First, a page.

The speeches present the country’s condition as a puzzle that’s missing one piece, which the candidate can supply.
The former president of the United States reflects on what Abraham Lincoln means to him, and to America.
After leaving the presidency in 1969, Lyndon Johnson lived out the remaining four years of his life in retirement. One of his former speechwriters recounts how he spent it.
"Why can't an actor be as good a President as a peanut warehouseman, a hustling attorney, a schoolteacher? It all depends upon the quality of his fantasies between takes."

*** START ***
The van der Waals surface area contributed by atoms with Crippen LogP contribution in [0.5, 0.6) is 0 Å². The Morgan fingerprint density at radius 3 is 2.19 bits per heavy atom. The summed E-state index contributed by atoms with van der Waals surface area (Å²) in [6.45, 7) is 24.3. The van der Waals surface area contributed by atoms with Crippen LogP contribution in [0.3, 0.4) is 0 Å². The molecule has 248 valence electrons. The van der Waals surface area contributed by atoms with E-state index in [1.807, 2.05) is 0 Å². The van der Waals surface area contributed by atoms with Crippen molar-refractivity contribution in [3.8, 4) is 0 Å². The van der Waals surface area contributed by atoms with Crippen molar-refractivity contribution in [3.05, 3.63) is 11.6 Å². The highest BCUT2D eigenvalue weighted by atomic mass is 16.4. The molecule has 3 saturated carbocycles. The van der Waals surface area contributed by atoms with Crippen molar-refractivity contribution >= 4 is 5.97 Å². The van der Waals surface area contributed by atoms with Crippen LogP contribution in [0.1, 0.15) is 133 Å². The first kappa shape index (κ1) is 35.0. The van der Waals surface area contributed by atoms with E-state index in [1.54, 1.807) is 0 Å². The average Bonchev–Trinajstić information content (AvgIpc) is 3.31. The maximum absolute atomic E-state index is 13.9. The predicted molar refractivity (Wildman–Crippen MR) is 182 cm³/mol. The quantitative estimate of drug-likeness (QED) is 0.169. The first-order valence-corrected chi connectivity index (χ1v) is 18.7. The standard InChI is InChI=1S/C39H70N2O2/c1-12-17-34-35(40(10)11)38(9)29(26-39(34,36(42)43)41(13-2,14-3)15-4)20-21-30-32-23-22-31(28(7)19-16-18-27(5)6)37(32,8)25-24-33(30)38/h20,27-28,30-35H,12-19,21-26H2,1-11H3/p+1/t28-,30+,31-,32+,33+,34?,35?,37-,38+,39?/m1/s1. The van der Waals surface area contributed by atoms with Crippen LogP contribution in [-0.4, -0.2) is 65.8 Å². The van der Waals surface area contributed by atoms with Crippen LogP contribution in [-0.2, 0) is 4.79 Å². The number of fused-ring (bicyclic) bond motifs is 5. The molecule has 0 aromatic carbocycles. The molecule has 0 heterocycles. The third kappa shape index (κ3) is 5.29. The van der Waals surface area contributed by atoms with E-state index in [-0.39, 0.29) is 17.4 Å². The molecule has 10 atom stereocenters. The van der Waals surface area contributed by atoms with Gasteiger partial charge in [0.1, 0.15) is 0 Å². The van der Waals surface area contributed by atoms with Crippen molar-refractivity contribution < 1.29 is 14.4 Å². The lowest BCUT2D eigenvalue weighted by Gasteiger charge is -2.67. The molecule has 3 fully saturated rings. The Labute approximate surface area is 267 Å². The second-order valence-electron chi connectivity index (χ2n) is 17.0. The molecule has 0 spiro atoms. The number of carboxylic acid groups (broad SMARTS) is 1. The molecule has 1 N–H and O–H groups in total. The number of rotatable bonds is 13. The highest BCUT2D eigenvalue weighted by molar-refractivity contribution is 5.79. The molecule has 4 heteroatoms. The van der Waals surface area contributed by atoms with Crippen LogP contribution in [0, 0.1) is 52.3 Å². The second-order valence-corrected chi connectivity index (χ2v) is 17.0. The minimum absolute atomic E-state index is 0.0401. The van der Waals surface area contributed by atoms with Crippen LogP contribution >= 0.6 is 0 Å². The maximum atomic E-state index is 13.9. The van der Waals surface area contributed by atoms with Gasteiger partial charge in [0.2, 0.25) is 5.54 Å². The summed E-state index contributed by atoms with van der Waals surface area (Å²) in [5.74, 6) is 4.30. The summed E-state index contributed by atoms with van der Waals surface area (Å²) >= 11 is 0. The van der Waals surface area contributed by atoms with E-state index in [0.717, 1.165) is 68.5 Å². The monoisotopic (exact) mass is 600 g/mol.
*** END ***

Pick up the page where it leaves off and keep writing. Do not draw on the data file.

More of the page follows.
Light verse composed by America's sixteenth president
There’s scant evidence that they’re effective. They can, however, be psychologically damaging—and they reflect a dismaying view of childhood.
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